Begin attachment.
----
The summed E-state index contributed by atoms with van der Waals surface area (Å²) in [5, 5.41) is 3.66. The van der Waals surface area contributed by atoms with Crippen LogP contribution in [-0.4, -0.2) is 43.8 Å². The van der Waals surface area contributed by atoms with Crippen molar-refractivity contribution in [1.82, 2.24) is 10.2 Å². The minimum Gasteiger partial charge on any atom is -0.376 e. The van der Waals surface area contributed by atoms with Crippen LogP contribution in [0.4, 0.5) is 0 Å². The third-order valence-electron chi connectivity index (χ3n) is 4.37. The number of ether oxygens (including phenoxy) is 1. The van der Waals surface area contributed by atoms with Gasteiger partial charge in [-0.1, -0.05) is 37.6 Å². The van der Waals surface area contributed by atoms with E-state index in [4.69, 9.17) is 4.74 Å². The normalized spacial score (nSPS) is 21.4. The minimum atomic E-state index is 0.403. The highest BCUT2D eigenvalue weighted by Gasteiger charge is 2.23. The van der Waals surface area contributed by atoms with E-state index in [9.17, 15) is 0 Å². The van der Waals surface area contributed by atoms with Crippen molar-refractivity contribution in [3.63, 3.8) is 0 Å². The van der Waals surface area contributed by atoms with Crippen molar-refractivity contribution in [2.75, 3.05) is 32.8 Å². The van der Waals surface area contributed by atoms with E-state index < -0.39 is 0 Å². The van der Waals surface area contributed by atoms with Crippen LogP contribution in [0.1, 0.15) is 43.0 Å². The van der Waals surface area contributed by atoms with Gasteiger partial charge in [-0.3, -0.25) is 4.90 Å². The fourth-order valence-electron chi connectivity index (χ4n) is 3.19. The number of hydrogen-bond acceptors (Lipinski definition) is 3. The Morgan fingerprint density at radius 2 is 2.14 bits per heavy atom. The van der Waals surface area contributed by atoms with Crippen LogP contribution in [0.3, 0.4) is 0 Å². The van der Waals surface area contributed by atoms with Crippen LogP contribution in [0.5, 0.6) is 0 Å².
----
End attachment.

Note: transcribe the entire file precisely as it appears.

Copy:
The summed E-state index contributed by atoms with van der Waals surface area (Å²) in [5, 5.41) is 3.66. The van der Waals surface area contributed by atoms with Crippen LogP contribution in [-0.4, -0.2) is 43.8 Å². The van der Waals surface area contributed by atoms with Crippen molar-refractivity contribution in [1.82, 2.24) is 10.2 Å². The minimum Gasteiger partial charge on any atom is -0.376 e. The van der Waals surface area contributed by atoms with Crippen LogP contribution in [0.4, 0.5) is 0 Å². The third-order valence-electron chi connectivity index (χ3n) is 4.37. The number of ether oxygens (including phenoxy) is 1. The van der Waals surface area contributed by atoms with Gasteiger partial charge in [-0.1, -0.05) is 37.6 Å². The van der Waals surface area contributed by atoms with E-state index in [4.69, 9.17) is 4.74 Å². The normalized spacial score (nSPS) is 21.4. The minimum atomic E-state index is 0.403. The highest BCUT2D eigenvalue weighted by Gasteiger charge is 2.23. The van der Waals surface area contributed by atoms with E-state index in [9.17, 15) is 0 Å². The van der Waals surface area contributed by atoms with Crippen molar-refractivity contribution in [3.63, 3.8) is 0 Å². The van der Waals surface area contributed by atoms with Crippen molar-refractivity contribution in [2.75, 3.05) is 32.8 Å². The van der Waals surface area contributed by atoms with E-state index < -0.39 is 0 Å². The van der Waals surface area contributed by atoms with Crippen LogP contribution in [0.1, 0.15) is 43.0 Å². The van der Waals surface area contributed by atoms with Gasteiger partial charge in [-0.3, -0.25) is 4.90 Å². The fourth-order valence-electron chi connectivity index (χ4n) is 3.19. The number of hydrogen-bond acceptors (Lipinski definition) is 3. The Morgan fingerprint density at radius 2 is 2.14 bits per heavy atom. The van der Waals surface area contributed by atoms with Crippen LogP contribution in [0.3, 0.4) is 0 Å². The van der Waals surface area contributed by atoms with Crippen LogP contribution in [0.5, 0.6) is 0 Å².